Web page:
It must have been some kind of scene in Mitch Kupchak’s office last December.
After working the phones relentlessly and putting in 17-hour days for close to two weeks in order to land Chris Paul, the Los Angeles Lakers’ general manager received one more phone call from the league office. The trade was vetoed.
The normally reserved Kupchak began throwing objects from his desk against the wall, causing Lakers vice president of player personnel Jim Buss to forget about his own anger over the aborted deal so he could duck for safety.
That was then. This is now.
The great ones don’t get mad -- they get even.
If it wasn’t already apparent, then the Dwight Howard deal should solidify Kupchak’s reputation as a great NBA executive.
Soon after the Paul debacle, Kupchak’s anger subsided and his focus returned to figuring a way to get the Lakers back to championship contender status.
And the deals that Kupchak has been able to orchestrate since losing out on Paul last December have the Lakers in an even better position to win it all than if everything had gone according to plan.
Would you rather have Paul, Andrew Bynum and Kobe Bryant as your Big Three -- as would have been the case had the Lakers traded Pau Gasol and Lamar Odom to get the coveted point guard -- or Bryant, Howard, Gasol and Steve Nash as your Big Four, as the team stands now?
The Lakers have responded from their second straight second-round exit by adding a three-time defensive player of the year in Howard, a two-time MVP in Nash, a two-time All-Star in Antawn Jamison (for a bargain-basement veteran’s minimum price) and by re-signing the promising 25 year-old Jordan Hill for a reasonable deal when Hill had a host of competing free-agent suitors.
Some might say Kupchak has an easy job running the Lakers, what with owner Dr. Jerry Buss’ deep pockets routinely pushing the payroll north of $90 million, plus the franchise’s location (Hollywood glamor meets beach living) and history (16 championships) keeping L.A. a perennially attractive destination.
But Kupchak’s challenge isn’t in building a contender from time to time. It's in maintaining that status from year to year. In the NBA there is no such thing as stagnant. Either you are getting better as a team from season to season, or you’re getting worse -- even if it seems as if you’re staying the same -- just by virtue of all the other teams around you that are getting better.
Kupchak’s challenge has become increasingly difficult in recent years as the post-lockout collective bargaining agreement severely limits his ability to revamp the Lakers each summer. Bryant’s backloaded sweetheart contract that will pay him $58.3 million over the next two seasons was a major commitment at the time he signed it. Now, a GM would be committed for allowing a contract like that on the books under the new CBA.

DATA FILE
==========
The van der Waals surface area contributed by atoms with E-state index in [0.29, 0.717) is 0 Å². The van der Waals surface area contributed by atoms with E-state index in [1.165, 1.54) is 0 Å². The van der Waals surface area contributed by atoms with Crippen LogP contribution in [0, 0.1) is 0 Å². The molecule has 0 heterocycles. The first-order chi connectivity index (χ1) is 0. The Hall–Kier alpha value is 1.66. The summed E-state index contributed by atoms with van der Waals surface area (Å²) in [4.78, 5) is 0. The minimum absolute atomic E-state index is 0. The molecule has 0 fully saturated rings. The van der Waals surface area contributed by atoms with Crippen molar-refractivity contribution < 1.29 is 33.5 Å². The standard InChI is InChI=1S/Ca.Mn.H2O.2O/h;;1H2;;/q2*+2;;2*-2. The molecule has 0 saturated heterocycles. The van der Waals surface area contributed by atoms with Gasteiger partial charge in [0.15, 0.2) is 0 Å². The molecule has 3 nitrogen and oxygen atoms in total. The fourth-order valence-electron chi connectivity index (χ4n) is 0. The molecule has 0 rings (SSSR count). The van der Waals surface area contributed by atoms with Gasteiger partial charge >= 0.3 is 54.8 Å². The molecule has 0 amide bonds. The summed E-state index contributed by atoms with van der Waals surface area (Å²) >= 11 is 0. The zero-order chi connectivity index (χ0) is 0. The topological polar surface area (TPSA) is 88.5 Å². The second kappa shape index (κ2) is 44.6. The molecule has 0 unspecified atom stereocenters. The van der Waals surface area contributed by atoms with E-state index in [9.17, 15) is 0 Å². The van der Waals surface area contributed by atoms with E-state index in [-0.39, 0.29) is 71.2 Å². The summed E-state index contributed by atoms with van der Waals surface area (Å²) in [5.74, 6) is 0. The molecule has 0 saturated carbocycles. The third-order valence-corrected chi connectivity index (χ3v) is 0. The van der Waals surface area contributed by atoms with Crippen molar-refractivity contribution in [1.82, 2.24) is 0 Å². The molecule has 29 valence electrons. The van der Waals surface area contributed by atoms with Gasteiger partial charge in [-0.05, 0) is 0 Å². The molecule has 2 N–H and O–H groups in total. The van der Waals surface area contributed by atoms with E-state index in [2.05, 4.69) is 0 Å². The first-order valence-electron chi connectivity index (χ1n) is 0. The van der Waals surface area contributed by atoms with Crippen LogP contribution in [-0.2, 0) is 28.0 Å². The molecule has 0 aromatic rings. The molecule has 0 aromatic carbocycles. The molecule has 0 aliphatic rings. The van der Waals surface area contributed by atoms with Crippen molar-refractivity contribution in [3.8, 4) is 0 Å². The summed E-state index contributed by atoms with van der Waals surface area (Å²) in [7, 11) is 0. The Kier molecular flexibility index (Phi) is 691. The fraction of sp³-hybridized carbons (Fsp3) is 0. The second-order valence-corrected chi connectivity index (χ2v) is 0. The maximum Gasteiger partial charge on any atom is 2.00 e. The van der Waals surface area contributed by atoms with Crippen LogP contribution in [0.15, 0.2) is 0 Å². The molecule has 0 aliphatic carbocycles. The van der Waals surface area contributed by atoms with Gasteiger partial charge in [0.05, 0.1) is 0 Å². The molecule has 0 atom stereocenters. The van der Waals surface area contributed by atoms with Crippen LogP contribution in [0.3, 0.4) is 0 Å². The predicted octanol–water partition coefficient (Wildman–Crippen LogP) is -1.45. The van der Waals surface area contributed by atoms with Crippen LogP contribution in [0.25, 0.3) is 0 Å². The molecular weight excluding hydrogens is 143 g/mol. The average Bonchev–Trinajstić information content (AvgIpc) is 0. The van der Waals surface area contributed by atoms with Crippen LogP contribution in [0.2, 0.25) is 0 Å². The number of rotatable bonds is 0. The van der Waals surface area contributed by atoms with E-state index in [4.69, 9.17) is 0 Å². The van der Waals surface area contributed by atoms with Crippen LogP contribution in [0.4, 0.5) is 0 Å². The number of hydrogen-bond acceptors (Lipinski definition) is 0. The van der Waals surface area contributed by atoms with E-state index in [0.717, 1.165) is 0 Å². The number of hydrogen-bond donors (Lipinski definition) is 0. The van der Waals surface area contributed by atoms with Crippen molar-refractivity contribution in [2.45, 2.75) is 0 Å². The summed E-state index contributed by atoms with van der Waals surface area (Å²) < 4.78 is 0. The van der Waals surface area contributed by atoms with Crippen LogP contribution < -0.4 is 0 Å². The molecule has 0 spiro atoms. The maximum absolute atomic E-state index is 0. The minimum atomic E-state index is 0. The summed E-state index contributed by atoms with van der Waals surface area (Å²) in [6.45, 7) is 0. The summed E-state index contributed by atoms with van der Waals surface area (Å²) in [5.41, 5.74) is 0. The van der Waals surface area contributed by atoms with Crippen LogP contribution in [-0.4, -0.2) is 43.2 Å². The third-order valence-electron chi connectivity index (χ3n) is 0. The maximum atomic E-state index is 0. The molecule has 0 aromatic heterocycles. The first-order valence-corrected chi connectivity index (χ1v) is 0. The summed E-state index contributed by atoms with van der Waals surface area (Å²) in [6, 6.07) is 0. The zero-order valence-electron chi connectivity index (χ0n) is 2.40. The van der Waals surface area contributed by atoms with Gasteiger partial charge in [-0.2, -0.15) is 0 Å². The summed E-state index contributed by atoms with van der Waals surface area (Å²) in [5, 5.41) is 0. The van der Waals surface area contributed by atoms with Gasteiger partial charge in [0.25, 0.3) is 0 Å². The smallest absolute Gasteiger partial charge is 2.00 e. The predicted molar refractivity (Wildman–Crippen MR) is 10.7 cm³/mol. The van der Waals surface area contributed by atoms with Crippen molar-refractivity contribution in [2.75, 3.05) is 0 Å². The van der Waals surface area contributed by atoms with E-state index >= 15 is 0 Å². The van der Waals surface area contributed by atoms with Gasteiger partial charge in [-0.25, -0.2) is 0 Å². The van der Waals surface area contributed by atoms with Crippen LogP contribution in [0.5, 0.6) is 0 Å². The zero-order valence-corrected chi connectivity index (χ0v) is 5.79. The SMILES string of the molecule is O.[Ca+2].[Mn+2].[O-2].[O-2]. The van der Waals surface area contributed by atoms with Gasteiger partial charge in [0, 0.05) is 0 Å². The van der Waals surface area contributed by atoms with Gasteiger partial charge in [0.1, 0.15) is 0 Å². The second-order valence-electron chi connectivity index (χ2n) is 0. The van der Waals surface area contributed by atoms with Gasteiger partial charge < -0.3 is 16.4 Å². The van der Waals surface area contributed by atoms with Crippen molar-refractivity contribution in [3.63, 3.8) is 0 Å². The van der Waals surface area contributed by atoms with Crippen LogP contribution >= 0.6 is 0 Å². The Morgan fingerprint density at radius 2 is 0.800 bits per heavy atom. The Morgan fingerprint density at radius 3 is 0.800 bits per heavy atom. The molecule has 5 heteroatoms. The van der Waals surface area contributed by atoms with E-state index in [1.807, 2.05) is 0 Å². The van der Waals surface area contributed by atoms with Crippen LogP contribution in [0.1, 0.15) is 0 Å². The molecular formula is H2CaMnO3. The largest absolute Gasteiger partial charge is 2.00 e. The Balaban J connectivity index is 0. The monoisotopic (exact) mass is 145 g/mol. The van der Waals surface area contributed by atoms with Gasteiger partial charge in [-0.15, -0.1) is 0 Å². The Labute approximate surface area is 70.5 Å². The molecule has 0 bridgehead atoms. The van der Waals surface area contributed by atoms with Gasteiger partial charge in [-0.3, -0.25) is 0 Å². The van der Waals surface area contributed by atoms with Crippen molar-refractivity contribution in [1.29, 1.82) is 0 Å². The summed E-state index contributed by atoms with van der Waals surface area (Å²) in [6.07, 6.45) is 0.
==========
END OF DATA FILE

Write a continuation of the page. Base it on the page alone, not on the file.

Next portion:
Despite the bevy of bucks Bryant is owed or the restrictions the new CBA holds over his head in terms of how munch Kupchak and the Lakers are able to offer free agents as a tax-paying team, he somehow made it work. He put together a roster that gives L.A. a legitimate chance to win it all now (Vegas has them at 3-to-1 odds, behind only Miami at 5-to-2), but also gives them a face of the franchise moving forward in Howard.
“Wow, what a summer Jimmy and Mitch have had so far,” Bryant wrote on his Facebook fan page Friday. “Unreal!”
Kupchak’s done a great job of making the unreal become real. From Kwame Brown and scraps for Gasol, to a trade exception and future (most likely late) first-round picks for Nash, to the Houdini-like acquisition of Howard, it’s hard not to be a believer.
There’s a memory of Kupchak that sticks with me from after the Lakers beat Howard’s Magic in the 2009 Finals. Standing against the back wall in the cramped visitors locker room as champagne and beer sprayed out in front of him, Kupchak’s hands were devoid of a celebratory beverage. Rather, his mind was already churning, looking across the room at the then free-agents-to-be (Lamar Odom and Trevor Ariza) and concentrating on what he could do to get the Lakers in position to repeat (which they did against Boston the following year, of course).
It reminded me of Santa Claus turning down milk and cookies on Dec. 26 because he was already planning a way to get all of the toys in order in time for next Christmas.
For most GMs in his position, it would have been some kind of scene in Kupchak’s office Friday, when the Howard trade became official.
Knowing Mitch, he just might have taken enough time to break out in a smile before he picked up the phone to fill out the rest of the Lakers’ roster.
After all, they still needed a backup shooting guard.
And you guessed it. That was then. This is now.